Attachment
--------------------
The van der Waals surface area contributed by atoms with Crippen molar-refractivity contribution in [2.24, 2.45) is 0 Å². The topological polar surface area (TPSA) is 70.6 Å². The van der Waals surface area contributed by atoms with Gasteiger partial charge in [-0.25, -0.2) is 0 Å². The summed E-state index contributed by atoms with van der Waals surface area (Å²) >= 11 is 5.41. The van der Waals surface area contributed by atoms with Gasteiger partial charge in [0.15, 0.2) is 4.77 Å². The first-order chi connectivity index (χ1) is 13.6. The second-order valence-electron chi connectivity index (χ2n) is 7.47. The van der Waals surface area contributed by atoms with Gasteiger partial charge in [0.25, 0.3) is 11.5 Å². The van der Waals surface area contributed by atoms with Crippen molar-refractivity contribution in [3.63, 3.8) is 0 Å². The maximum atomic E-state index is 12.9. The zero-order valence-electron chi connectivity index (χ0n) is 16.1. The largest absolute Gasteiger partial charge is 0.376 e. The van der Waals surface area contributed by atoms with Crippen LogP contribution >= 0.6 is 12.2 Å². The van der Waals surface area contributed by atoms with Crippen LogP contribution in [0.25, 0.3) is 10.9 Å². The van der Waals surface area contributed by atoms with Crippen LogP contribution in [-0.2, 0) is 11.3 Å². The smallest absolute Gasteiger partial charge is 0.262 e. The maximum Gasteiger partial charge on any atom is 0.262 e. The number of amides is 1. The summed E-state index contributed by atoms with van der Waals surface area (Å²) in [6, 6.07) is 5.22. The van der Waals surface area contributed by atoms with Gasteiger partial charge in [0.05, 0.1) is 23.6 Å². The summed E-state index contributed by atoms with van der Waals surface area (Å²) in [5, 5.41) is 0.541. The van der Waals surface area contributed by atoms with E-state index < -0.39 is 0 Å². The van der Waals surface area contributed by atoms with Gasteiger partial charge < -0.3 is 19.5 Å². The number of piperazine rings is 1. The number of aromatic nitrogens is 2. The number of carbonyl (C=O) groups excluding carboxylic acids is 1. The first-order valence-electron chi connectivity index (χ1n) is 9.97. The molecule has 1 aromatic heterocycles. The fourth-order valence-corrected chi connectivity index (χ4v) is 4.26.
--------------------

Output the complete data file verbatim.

The van der Waals surface area contributed by atoms with Crippen molar-refractivity contribution in [2.24, 2.45) is 0 Å². The topological polar surface area (TPSA) is 70.6 Å². The van der Waals surface area contributed by atoms with Gasteiger partial charge in [-0.25, -0.2) is 0 Å². The summed E-state index contributed by atoms with van der Waals surface area (Å²) >= 11 is 5.41. The van der Waals surface area contributed by atoms with Gasteiger partial charge in [0.15, 0.2) is 4.77 Å². The first-order chi connectivity index (χ1) is 13.6. The second-order valence-electron chi connectivity index (χ2n) is 7.47. The van der Waals surface area contributed by atoms with Gasteiger partial charge in [0.25, 0.3) is 11.5 Å². The van der Waals surface area contributed by atoms with Crippen molar-refractivity contribution in [3.63, 3.8) is 0 Å². The maximum atomic E-state index is 12.9. The zero-order valence-electron chi connectivity index (χ0n) is 16.1. The largest absolute Gasteiger partial charge is 0.376 e. The van der Waals surface area contributed by atoms with Crippen LogP contribution >= 0.6 is 12.2 Å². The van der Waals surface area contributed by atoms with Crippen LogP contribution in [0.25, 0.3) is 10.9 Å². The van der Waals surface area contributed by atoms with Crippen LogP contribution in [-0.2, 0) is 11.3 Å². The smallest absolute Gasteiger partial charge is 0.262 e. The maximum Gasteiger partial charge on any atom is 0.262 e. The number of amides is 1. The summed E-state index contributed by atoms with van der Waals surface area (Å²) in [6, 6.07) is 5.22. The van der Waals surface area contributed by atoms with Gasteiger partial charge in [0.05, 0.1) is 23.6 Å². The summed E-state index contributed by atoms with van der Waals surface area (Å²) in [5, 5.41) is 0.541. The van der Waals surface area contributed by atoms with E-state index < -0.39 is 0 Å². The van der Waals surface area contributed by atoms with Gasteiger partial charge < -0.3 is 19.5 Å². The number of piperazine rings is 1. The number of aromatic nitrogens is 2. The number of carbonyl (C=O) groups excluding carboxylic acids is 1. The first-order valence-electron chi connectivity index (χ1n) is 9.97. The molecule has 1 aromatic heterocycles. The fourth-order valence-corrected chi connectivity index (χ4v) is 4.26.